Adolf Galland: The Authorized Biography
Tillman, Barrett, Naval War College Review
Baker, David. Adolf Galland: The Authorized Biography. London: Windrow & Greene, 1996. 316pp. $29.95
Adolf Galland rose by ability and circumstance to become the youngest German general of the twentieth century. In November 1941, at age twentynine, he was appointed to command the Luftwaffe fighter arm, a position he retained for three years. Then, condemned by Hermann Goering, "Dolfo" finished the war where he began it: leading a combat unit in the air, as a two-star wing commander.
Although Galland has been the subject of previous biographies and wrote his own classic, The First and the Last, British author David Baker provides the definitive word. He worked extensively with Galland up to the general's death in February 1996. Baker's background in aviation literature includes some fifty books in addition to projects with NASA and the U.S. Air Force.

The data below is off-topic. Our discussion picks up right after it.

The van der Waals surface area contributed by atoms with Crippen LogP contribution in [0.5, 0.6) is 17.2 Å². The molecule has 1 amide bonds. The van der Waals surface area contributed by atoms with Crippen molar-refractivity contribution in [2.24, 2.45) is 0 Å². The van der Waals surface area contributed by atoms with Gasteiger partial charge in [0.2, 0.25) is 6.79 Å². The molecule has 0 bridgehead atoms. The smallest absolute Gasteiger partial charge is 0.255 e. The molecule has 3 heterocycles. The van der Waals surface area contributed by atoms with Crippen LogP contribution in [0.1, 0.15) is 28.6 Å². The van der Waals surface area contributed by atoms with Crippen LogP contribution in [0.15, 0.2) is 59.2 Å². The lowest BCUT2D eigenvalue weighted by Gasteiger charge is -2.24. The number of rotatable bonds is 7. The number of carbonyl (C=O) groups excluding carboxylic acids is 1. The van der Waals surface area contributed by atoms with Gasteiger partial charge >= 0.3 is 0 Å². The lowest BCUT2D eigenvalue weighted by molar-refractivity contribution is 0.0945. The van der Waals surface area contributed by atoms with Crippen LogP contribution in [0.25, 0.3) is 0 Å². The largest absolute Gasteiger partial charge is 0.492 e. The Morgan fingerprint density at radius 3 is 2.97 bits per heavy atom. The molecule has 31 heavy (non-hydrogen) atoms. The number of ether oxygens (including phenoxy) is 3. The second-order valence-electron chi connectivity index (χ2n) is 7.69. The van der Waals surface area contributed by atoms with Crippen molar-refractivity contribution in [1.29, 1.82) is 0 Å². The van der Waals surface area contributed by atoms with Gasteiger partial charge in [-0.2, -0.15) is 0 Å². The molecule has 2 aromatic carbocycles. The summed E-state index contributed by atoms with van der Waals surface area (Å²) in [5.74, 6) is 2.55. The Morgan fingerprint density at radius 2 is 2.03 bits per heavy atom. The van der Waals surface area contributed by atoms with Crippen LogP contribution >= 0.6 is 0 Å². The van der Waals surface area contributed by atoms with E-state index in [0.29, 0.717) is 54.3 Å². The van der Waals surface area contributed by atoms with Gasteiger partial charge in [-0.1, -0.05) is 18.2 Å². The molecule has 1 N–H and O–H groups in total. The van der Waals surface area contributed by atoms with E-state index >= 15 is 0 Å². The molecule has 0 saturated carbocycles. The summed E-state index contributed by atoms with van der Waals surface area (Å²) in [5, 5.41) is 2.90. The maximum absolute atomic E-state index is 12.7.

Throughout the text, Baker excels not only at describing Galland's actions and motives but at placing the man in context of his time. Like so many of his generation, the young Galland was absorbed in aviation, and he survived two crashes (one nearly fatal) to fly in the Condor Legion during the Spanish Civil War. There he excelled in close air support, as he did early in World War II.
However, Galland the dedicated hunter yearned for fighters; indeed, the German term is Jager. Combat success over France and Britain soon brought him to command of an Me-109 wing, Jagdgeschwader 26, which he led until his promotion to general in late 1941. At that time he was credited with ninety-four kills.
However, despite his exceptional combat success and love of the hunt, Adolf Galland was no war lover. He lost seven uncles in the First World War and two of his three brothers in the Second. With Germany burning down around him, his aircrews fought a losing battle against appalling odds, sustaining losses as high as 40 percent in aircraft and 25 percent in pilots per month. …